Remember when the word “Bartman” meant a silly dance (and song) from Bart Simpson?
Even yours truly would yearn for its reemergence.
Since October 14, 2003, the name “Bartman” has been synonymous with Steve Bartman interfering with then-Chicago Cub Moises Alou, causing the team to lose Game 6 (or so a few say) of the National League Championship Series to the Florida (now Miami) Marlins, which went on to win their last World Series to date, beating the New York Yankees (of course, the Marlins have had their own share of fiascoes since, making their two World Series championships a distant memory.)
Some in Chicago media were ruthless in their coverage of the incident, indirectly blaming Bartman for the Cubs loss. Of course, Mark Prior and Kerry Wood (who started Game 7) didn’t do their fair share to win for the Cubs, but Bartman’s the one who will already remembered for costing the Cubs’ chance to go the the World Series.
And now, ten years later, the media – local and national – still won’t leave the subject – or the man – alone.
And if you think interest in the subject has waned – think again. The tenth anniversary of this “event” has spawned two documentaries – one on ESPN, the other on Comcast SportsNet Chicago. It’s the constant topic of conversation on blogs. I’ve seen more tweets on Bartman in the last week than I’ve seen about Bart Simpson in the last four and a-half-years.
Give it a rest already.
Steve Bartman was unfairly vilified by a fanbase, local media, meathead sports-talk callers (and hosts) and others for doing something a lot of fans at baseball games naturally do – reach for a foul ball. Unfortunately, it was at a pivotal time for the Cubs as they were five outs away from going to the World Series. Blaming it on Bartman was ridiculous then, as it is now.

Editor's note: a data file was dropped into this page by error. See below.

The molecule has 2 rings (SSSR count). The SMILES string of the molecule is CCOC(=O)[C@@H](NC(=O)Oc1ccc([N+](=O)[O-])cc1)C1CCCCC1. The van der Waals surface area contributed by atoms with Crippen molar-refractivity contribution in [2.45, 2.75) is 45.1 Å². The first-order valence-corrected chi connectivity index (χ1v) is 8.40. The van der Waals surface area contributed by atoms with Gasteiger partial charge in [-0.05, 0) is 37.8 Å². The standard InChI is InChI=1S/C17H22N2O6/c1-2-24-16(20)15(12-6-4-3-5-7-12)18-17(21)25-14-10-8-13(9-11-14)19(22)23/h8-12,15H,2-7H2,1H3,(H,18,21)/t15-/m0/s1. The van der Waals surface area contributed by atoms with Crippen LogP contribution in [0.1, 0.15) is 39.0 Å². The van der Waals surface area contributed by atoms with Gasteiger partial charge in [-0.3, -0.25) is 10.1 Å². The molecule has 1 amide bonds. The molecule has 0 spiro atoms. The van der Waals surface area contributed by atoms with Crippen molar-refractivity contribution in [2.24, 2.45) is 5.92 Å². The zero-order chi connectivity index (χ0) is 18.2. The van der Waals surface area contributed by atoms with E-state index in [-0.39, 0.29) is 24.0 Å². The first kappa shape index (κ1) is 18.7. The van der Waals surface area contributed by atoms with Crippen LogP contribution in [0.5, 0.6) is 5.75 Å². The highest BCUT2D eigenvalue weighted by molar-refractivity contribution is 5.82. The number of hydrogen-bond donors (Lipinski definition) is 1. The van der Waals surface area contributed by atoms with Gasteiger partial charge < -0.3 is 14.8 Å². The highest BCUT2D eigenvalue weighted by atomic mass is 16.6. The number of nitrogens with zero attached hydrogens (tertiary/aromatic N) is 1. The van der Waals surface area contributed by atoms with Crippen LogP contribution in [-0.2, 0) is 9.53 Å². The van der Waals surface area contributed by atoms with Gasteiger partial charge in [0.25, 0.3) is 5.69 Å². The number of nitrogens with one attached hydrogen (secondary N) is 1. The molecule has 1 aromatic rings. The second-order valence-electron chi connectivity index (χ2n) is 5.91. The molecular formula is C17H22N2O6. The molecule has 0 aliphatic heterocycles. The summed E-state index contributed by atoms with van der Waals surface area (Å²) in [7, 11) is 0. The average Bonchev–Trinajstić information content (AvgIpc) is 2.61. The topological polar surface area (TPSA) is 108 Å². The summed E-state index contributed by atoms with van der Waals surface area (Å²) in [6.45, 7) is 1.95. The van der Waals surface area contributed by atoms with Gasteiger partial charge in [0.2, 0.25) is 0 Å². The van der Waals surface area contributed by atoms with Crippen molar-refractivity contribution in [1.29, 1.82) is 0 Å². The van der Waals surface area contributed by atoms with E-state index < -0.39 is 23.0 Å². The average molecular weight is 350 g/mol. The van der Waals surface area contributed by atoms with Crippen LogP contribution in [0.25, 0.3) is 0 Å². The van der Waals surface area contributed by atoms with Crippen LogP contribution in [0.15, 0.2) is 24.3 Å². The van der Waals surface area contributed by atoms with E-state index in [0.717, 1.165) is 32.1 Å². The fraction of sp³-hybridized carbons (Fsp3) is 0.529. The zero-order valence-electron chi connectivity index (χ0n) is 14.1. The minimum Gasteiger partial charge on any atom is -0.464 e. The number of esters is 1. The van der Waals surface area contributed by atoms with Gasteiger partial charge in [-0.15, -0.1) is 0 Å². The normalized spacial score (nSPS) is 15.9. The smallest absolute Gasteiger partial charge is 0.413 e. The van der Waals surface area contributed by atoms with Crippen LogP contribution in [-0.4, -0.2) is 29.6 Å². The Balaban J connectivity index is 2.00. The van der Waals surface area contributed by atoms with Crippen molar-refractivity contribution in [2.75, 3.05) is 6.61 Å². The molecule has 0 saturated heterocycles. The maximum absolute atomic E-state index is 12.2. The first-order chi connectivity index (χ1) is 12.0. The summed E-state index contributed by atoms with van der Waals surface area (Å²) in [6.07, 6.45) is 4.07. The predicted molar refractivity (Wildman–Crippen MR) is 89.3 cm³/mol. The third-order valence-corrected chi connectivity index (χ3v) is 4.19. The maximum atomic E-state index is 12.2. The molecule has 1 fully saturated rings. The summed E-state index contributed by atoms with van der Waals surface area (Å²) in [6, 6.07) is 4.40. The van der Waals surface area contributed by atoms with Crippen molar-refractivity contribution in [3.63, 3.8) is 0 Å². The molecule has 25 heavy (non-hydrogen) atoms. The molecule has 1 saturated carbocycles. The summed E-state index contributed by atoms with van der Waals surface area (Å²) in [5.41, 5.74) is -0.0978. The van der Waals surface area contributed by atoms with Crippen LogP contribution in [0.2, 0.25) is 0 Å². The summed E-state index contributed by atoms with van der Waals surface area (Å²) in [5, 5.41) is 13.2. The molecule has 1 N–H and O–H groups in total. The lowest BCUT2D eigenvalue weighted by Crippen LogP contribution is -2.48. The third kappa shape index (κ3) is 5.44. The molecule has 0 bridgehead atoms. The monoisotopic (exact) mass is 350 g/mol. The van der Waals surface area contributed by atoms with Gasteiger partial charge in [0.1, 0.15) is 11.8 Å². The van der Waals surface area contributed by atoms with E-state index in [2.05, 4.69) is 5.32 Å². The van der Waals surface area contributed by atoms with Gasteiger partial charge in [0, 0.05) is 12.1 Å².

Of course, this continued to be talked about to death – just like another subject most Chicagoans are sick of.
Just two weeks ago, Sun-Times columnist and Jay Mariotti wanna-be imbecile Neil Steinberg lambasted Oprah Winfrey in a pathetic front-page column, two years after her talk show ended and four years after her announcement she was retiring from the daily grind. Once again, this proves Chicago media refuses to moves on from anything – its like beating a dead horse over and over again, appealing only to those who won’t forgive. Its little wonder why the public hates members of the media so much – but it doesn’t matter to them, as long as we keep reading, listening, and watching – and so they can speed to the bank fast enough to cash the check.
You can bet CSN Chicago is licking their chops over 5 Outs, the documentary set to air after the Blackhawks game Tuesday night. Judging by the hype, you’d think CSN would get Walking Dead-type Nielsen numbers for this program (they won’t.)
And just think: come 2023, we’ll be talking about the 20th anniversary of the Bartman incident. I’ll mark the date on my calendar. Maybe the Cubs will finally win a World Series by then and maybe everyone will stop talking about Bartman.
In either case… nah